My crusade to liberate literacy and develop creative writing in KS2, suffered a setback today. I discovered what a squinting modifier is!* Arghhh!
I have just completed a project to deliver over 40 creative writing workshops in seven schools creating poetry, stories and non-fiction writing.
In my sessions, we start with a warm up, which is usually a fun word game or a story game, and then we create a story, or poem all together. It can involve rolling dice, raising the stakes or just generally being as adventurous with our ideas as possible.
The children are all fired up with ideas, and then the well-meaning teacher steps in and says:
‘Don’t forget your fronted adverbials, and I want to see an expanded noun phrase and a subordinate clause. And I want you neatest handwriting with capital letters, commas and full stops in the right places!’
The session just died. The children wilt and all attempts at telling exciting stories have been sacrificed on the altar of LITERACY.
We need to change the narrative; children don’t dislike writing; in fact, they LOVE stories. What they dislike is literacy which is a giant fun hoover for creative writing.
This is not the teacher’s fault. They teach what the government has decided they have to teach, and many teachers agree with me.
My thinking is that if we develop creative writing first – get children to love stories and liberate them to write great stories – then we can break it down into its component parts later – once they are inspired to write. I have used fronted adverbials for years without needing to know what they are called, and when I edit, I rearrange my subjunctive clauses to make the narrative flow better, without having to name them.
I believe that the nuts and bolts of our complex language are best learned in the same way children learn to talk: by listening and copying what they hear. And questioning everything.
Using the same model, children can learn to write better by READING more.
When you read a book, you inhale not only the stories but the invisible things which make stories work; great sentences, unusual words and the pace, rhythm and style of our complex language.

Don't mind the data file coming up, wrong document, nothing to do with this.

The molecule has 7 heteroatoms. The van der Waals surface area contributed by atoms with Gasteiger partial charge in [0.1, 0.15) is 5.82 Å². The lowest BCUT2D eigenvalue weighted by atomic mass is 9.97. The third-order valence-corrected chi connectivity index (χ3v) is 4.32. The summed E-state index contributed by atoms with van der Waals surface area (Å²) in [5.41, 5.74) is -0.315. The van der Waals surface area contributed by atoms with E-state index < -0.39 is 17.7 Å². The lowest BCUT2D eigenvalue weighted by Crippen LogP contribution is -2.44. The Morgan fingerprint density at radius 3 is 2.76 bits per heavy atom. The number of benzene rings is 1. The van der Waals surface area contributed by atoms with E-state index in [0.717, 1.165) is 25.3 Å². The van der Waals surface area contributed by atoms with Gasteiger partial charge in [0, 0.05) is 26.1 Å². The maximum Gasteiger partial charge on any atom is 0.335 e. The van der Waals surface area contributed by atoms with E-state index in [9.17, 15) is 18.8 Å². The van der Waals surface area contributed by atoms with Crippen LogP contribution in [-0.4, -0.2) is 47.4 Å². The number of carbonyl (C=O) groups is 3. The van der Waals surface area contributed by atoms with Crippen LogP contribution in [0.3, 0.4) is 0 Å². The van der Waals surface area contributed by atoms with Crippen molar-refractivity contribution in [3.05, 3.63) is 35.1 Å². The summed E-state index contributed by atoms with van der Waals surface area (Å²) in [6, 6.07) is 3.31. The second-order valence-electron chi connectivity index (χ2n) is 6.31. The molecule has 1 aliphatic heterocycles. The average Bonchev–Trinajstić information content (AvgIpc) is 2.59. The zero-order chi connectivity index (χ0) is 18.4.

Children obviously need to learn the skills of reading and writing; it is essential for the world they are going into and opens up so many wonderful worlds in both fiction and non-fiction books.
In the 21st century, most authors I know write on laptops and computers. We use spelling and grammar checks when we edit our work, and only handwrite to make notes, when we are not using note-pad on the computer or voice recorder on our phones.
Adding barriers simply perpetuates the myth that writing is a chore that has to be endured until you can leave school. And there are so many rules about presentation and so few about creativity that I am left reeling when the children in the class need permission and reassurance to put words on a page:
- Should I write the long date or the short date?
- Is this ok?
- Am I allowed to…?
- Is my writing too small?
- How many lines do I have to write?
- Should I use paragraphs?
- Shall I start a new paragraph?
- Can I write in pencil?
- Which piece of paper should I use?
- Where (on the page) should I start? Do I need to leave a gap?
I want to say: write your ideas on the walls in chocolate if that helps you express yourself, but I fear it would be frowned upon, and so I say, politely: ‘I don’t really mind how or where you write; I would just love it if you get those great ideas we were talking about, down on paper!
And this is only a small sample of the ‘rules’ they must follow to meet the targets of the curriculum. Barrier placed upon barrier until the wall is too high and too exhausting for many children to even bother!
Which is why I developed A Month of Writing Adventure to liberate the children from the confines of literacy and make writing fun. The mantra of the programme is: there is no right or wrong way to do it! Just turn up at the page and have fun with words and pictures.
Three schools have piloted the programme and
teachers are reporting an increase in children’s engagement:
“The whole class engaged; all abilities. The children found the sessions fun. They loved the characters and found the illustrations particularly engaging”
“Many children have had a go when previously they would play it safe. All the children were happy to join in. All the children loved the fact that they had freedom and they couldn’t do anything wrong!”
And from the mouths of children:
“Dear Mole. Thank you for having a book that gives us the opportunity to draw and have fun with no right or wrong answers…”
“What I enjoyed most about this book is that I could go wild with my imagination.”
“Dear Mole. Thank you for the book. It has helped me along the way from the first to the last day. My confidence went up in both my drawing and writing.”
I rest my case!
* BTW: According to Grammarly, a squinting modifier is a misplaced modifier that, because of its location in a sentence, could modify either the phrase that precedes it or the one that follows it. An example could be: Listening to loud music slowly gives me a headache.